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Chapter 51: Hemostasis: Blood Coagulation

You are examining a 9-year-old boy who is brought in by his parents for unexplained bleeding problems from birth. He experiences easy bruising, bleeding from the gums, and frequent epitaxis. His parents were first cousins, but they showed no bleeding problems. Hemostatic analysis of the boy's blood showed dramatically prolonged plasma prothrombin clotting time. Given the limited data in this case, a defect/deficiency in which of the following is most likely in this patient?

A. factor VIII

B. factor XI

C. factor XIII

D. fibrinogen

E. high-molecular-weight kininogen, HMWK

Answer D: Defects associated with factors of the pathways of blood coagulation can also be assessed with specific assays. The prothrombin time (PT) is an assay designed to screen for defects in fibrinogen, prothrombin, and factors V, VII, and X and thus measures activities of the extrinsic pathway of coagulation. When any of these factors is deficient then the PT is prolonged. A normal PT is 11.0 to 12.5 seconds. A PT greater than 20 seconds is indicative of coagulation deficit.

You are tending to a 5-year-old boy with a suspected case of congenital deficiency in coagulation. He had bled from the umbilical and circumcision sites during his first week of life. He experiences frequent ecchymoses and hematomas within 12 to 24 hours after trauma. His parents are first cousins, but there is no family history of bleeding disorders. A bleeding disorder workup was initiated and the results indicated that PT, PTT, fibrinogen, platelet aggregation studies, and von Willebrand factor were normal. The patient's plasma was incubated with thrombin and Ca2+ and the resultant clot dissolved in the presence of urea. Given these findings, which of the following is most likely defective/deficient in this patient?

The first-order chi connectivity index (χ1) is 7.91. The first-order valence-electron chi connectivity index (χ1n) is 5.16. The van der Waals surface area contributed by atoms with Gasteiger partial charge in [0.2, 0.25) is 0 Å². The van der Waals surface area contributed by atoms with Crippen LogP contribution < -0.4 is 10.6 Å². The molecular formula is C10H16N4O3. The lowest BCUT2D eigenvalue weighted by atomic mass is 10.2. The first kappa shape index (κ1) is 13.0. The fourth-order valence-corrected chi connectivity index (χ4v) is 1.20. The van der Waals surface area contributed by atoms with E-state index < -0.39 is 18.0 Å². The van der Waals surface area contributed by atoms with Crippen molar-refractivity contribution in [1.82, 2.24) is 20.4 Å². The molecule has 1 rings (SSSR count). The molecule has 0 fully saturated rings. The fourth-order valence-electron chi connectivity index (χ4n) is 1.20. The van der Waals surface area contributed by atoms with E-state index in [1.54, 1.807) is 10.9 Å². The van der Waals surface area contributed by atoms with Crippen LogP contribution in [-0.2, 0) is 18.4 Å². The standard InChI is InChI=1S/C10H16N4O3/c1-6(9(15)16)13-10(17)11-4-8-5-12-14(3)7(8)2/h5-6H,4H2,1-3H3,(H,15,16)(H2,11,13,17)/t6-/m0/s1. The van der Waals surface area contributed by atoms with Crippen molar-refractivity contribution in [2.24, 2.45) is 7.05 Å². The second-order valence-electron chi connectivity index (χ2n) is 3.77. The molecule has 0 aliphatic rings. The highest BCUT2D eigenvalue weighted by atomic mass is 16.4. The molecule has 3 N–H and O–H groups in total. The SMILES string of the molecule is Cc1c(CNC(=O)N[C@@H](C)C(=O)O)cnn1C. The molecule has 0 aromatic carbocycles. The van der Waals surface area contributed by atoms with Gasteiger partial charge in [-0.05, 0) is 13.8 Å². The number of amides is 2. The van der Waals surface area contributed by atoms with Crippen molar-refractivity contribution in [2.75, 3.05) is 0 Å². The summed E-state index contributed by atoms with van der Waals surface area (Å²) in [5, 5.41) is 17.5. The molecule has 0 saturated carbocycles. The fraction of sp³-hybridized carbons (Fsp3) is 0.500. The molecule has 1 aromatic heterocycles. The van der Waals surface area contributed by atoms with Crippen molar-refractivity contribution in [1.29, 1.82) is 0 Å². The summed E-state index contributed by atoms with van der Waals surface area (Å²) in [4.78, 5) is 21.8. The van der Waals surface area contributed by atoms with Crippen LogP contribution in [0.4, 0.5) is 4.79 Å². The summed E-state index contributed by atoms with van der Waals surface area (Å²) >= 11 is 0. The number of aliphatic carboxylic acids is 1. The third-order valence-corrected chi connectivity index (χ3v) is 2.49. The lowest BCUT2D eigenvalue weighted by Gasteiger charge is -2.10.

A. factor VII

B. factor VIII

C. factor XIII

D. tissue factor pathway inhibitor, TFPI

E. prothrombin

Answer C: Factor XIII is also known as fibrin-stabilizing factor or fibrinoligase. Factor XIII is converted to its active form (XIIIa) by thrombin in the presence of Ca2+. The reaction catalyzed by factor XIIIa is the formation of γ-glutamyl-ε-lysine bonds between fibrin monomers. Deficiency in factor XIII is characterized by delayed bleeding even though primary hemostasis is normal. Typical symptoms include neonatal bleeding from the umbilical cord, intracranial hemorrhage, soft tissue hematomas, recurrent spontaneous miscarriage, and abnormal wound healing. Umbilical cord bleeding after birth occurs in over 90% of afflicted individuals. Presumptive diagnosis ...

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